In terms of military operations, the United States is up against, on paper, a North Korean army three times what Saddam Hussein fielded in 2003. Again, on paper, North Korea has more sophisticated weaponry as well. The soldiers, however, are malnourished, there’s a shortage of fuel for the bombers and tanks, and many systems lack spare parts. Pyongyang has pursued a nuclear deterrent in part because it is now at such a disadvantage in terms of conventional weapons compared to South Korea (not to mention U.S. forces in the Pacific). It’s therefore possible that an initial assault might yield the same results as the first salvo in the Iraq War.

But however brutal the Kim Jong Un regime is, the population would not likely welcome American soldiers with open arms. An insurgency comparable to what took place after the Iraq War would likely arise, which would end up costing the United States even further loss of life and money.

But even in the absence of an insurgency, the costs of the military operation will be dwarfed by the costs of reconstruction. Reconstruction costs for South Korea, a major industrialized country, would be much higher than in Iraq or certainly Afghanistan. The United States spent about $ 60 billion initially for post-war reconstruction in Iraq (much of it wasted through corruption), and the bill for liberating the country from the Islamic State runs closer to $ 150 billion.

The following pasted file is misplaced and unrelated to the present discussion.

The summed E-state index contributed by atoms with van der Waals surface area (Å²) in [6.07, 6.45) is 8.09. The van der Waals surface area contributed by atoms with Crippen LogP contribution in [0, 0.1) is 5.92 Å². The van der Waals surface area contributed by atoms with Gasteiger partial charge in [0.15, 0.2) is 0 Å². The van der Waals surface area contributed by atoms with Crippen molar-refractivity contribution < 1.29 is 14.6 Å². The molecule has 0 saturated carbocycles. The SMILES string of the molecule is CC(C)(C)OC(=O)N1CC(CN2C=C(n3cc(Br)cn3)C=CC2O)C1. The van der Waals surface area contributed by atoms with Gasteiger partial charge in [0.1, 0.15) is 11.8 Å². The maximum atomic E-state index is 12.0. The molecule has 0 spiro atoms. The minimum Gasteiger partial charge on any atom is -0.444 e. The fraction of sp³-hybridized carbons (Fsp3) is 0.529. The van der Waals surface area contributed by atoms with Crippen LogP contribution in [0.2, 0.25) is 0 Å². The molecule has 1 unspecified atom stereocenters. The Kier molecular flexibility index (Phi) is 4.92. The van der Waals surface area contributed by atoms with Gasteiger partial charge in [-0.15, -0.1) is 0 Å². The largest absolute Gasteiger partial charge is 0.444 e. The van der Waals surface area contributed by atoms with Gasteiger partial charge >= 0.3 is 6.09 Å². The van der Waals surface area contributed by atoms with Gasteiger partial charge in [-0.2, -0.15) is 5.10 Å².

Add to that the monumental costs of rehabilitating North Korea, which under the best circumstances would cost at least $ 1 trillion (the estimated costs of reunification) but which would balloon up to $ 3 trillion in the aftermath of a devastating war. Ordinarily, South Korea would be expected to cover these costs, but not if that country too had been devastated by war.

Spending on the military campaign and on post-conflict reconstruction would push U.S. federal debt into the stratosphere. The opportunity costs — the funds that could have been spent on infrastructure, education, health care — would be enormous as well. The war would likely put America into receivership.

Bottom line: Even a limited war with North Korea would directly cost the United States more than $ 1 trillion in terms of military operations and reconstruction, and considerably more indirectly because of setbacks to the global economy.

Environmental Costs

In terms of environmental impact, a nuclear war would be catastrophic. Even a relatively limited nuclear exchange could trigger a significant drop in global temperatures — because of debris and soot thrown into the air that blocks the sun — which would throw global food production into crisis.